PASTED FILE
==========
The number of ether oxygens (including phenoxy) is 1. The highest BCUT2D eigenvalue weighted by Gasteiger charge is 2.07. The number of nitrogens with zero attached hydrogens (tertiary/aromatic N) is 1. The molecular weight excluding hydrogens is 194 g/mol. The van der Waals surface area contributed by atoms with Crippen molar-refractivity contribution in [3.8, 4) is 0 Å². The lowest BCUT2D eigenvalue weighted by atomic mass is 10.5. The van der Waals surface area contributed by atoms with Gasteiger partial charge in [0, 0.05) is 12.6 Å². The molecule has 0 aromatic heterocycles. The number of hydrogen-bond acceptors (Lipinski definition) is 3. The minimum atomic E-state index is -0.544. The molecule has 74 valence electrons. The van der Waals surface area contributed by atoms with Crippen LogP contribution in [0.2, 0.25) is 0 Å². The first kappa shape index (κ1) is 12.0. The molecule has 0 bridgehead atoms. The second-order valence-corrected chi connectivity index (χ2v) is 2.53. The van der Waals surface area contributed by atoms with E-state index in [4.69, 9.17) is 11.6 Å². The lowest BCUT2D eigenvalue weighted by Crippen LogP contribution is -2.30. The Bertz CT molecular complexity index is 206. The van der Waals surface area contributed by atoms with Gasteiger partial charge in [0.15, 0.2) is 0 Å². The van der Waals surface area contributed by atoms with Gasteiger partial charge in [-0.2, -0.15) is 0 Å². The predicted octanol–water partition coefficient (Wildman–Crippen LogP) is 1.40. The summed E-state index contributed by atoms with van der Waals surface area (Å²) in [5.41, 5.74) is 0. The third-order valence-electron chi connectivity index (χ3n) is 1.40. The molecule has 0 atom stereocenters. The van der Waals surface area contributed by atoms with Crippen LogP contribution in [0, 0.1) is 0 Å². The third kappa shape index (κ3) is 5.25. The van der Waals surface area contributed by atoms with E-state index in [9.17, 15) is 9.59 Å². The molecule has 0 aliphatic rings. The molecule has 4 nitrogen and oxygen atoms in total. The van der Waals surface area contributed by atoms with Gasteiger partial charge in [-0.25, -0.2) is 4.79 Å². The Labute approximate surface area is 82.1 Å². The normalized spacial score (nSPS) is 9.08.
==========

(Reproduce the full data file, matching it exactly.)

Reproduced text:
The number of ether oxygens (including phenoxy) is 1. The highest BCUT2D eigenvalue weighted by Gasteiger charge is 2.07. The number of nitrogens with zero attached hydrogens (tertiary/aromatic N) is 1. The molecular weight excluding hydrogens is 194 g/mol. The van der Waals surface area contributed by atoms with Crippen molar-refractivity contribution in [3.8, 4) is 0 Å². The lowest BCUT2D eigenvalue weighted by atomic mass is 10.5. The van der Waals surface area contributed by atoms with Gasteiger partial charge in [0, 0.05) is 12.6 Å². The molecule has 0 aromatic heterocycles. The number of hydrogen-bond acceptors (Lipinski definition) is 3. The minimum atomic E-state index is -0.544. The molecule has 74 valence electrons. The van der Waals surface area contributed by atoms with Crippen LogP contribution in [0.2, 0.25) is 0 Å². The first kappa shape index (κ1) is 12.0. The molecule has 0 bridgehead atoms. The second-order valence-corrected chi connectivity index (χ2v) is 2.53. The van der Waals surface area contributed by atoms with E-state index in [4.69, 9.17) is 11.6 Å². The lowest BCUT2D eigenvalue weighted by Crippen LogP contribution is -2.30. The Bertz CT molecular complexity index is 206. The van der Waals surface area contributed by atoms with Gasteiger partial charge in [0.15, 0.2) is 0 Å². The van der Waals surface area contributed by atoms with Gasteiger partial charge in [-0.2, -0.15) is 0 Å². The predicted octanol–water partition coefficient (Wildman–Crippen LogP) is 1.40. The summed E-state index contributed by atoms with van der Waals surface area (Å²) in [5.41, 5.74) is 0. The third-order valence-electron chi connectivity index (χ3n) is 1.40. The molecule has 0 atom stereocenters. The van der Waals surface area contributed by atoms with Crippen LogP contribution in [0, 0.1) is 0 Å². The third kappa shape index (κ3) is 5.25. The van der Waals surface area contributed by atoms with E-state index in [9.17, 15) is 9.59 Å². The molecule has 0 aliphatic rings. The molecule has 4 nitrogen and oxygen atoms in total. The van der Waals surface area contributed by atoms with Gasteiger partial charge in [-0.25, -0.2) is 4.79 Å². The Labute approximate surface area is 82.1 Å². The normalized spacial score (nSPS) is 9.08.